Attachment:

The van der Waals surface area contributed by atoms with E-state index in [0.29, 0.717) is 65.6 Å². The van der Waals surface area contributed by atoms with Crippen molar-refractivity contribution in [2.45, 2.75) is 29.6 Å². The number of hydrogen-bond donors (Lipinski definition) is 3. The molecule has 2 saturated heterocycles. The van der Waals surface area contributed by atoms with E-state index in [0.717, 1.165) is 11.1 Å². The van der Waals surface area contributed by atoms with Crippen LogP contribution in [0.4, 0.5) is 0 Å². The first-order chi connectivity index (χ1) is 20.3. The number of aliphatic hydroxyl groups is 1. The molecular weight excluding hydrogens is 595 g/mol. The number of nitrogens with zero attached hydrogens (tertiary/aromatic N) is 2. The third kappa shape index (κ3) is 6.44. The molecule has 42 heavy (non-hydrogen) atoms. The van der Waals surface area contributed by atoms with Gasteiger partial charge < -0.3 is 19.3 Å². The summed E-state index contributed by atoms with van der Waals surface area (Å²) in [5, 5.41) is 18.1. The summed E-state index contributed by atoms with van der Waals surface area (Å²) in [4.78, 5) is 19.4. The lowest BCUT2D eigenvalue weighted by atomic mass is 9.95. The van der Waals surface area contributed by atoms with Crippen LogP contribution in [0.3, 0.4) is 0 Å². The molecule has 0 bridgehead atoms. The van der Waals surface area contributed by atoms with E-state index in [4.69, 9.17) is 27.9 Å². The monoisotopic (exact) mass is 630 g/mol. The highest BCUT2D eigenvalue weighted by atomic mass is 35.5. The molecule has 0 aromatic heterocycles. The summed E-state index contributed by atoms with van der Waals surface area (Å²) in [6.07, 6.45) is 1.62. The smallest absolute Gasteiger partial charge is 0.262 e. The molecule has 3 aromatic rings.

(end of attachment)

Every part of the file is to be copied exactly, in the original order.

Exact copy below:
The van der Waals surface area contributed by atoms with E-state index in [0.29, 0.717) is 65.6 Å². The van der Waals surface area contributed by atoms with Crippen molar-refractivity contribution in [2.45, 2.75) is 29.6 Å². The number of hydrogen-bond donors (Lipinski definition) is 3. The molecule has 2 saturated heterocycles. The van der Waals surface area contributed by atoms with E-state index in [0.717, 1.165) is 11.1 Å². The van der Waals surface area contributed by atoms with Crippen LogP contribution in [0.4, 0.5) is 0 Å². The first-order chi connectivity index (χ1) is 20.3. The number of aliphatic hydroxyl groups is 1. The molecular weight excluding hydrogens is 595 g/mol. The number of nitrogens with zero attached hydrogens (tertiary/aromatic N) is 2. The third kappa shape index (κ3) is 6.44. The molecule has 42 heavy (non-hydrogen) atoms. The van der Waals surface area contributed by atoms with Gasteiger partial charge < -0.3 is 19.3 Å². The summed E-state index contributed by atoms with van der Waals surface area (Å²) in [5, 5.41) is 18.1. The summed E-state index contributed by atoms with van der Waals surface area (Å²) in [4.78, 5) is 19.4. The lowest BCUT2D eigenvalue weighted by atomic mass is 9.95. The van der Waals surface area contributed by atoms with Crippen LogP contribution in [0.3, 0.4) is 0 Å². The molecule has 0 bridgehead atoms. The van der Waals surface area contributed by atoms with E-state index in [4.69, 9.17) is 27.9 Å². The monoisotopic (exact) mass is 630 g/mol. The highest BCUT2D eigenvalue weighted by atomic mass is 35.5. The molecule has 0 aromatic heterocycles. The summed E-state index contributed by atoms with van der Waals surface area (Å²) in [6.07, 6.45) is 1.62. The smallest absolute Gasteiger partial charge is 0.262 e. The molecule has 3 aromatic rings.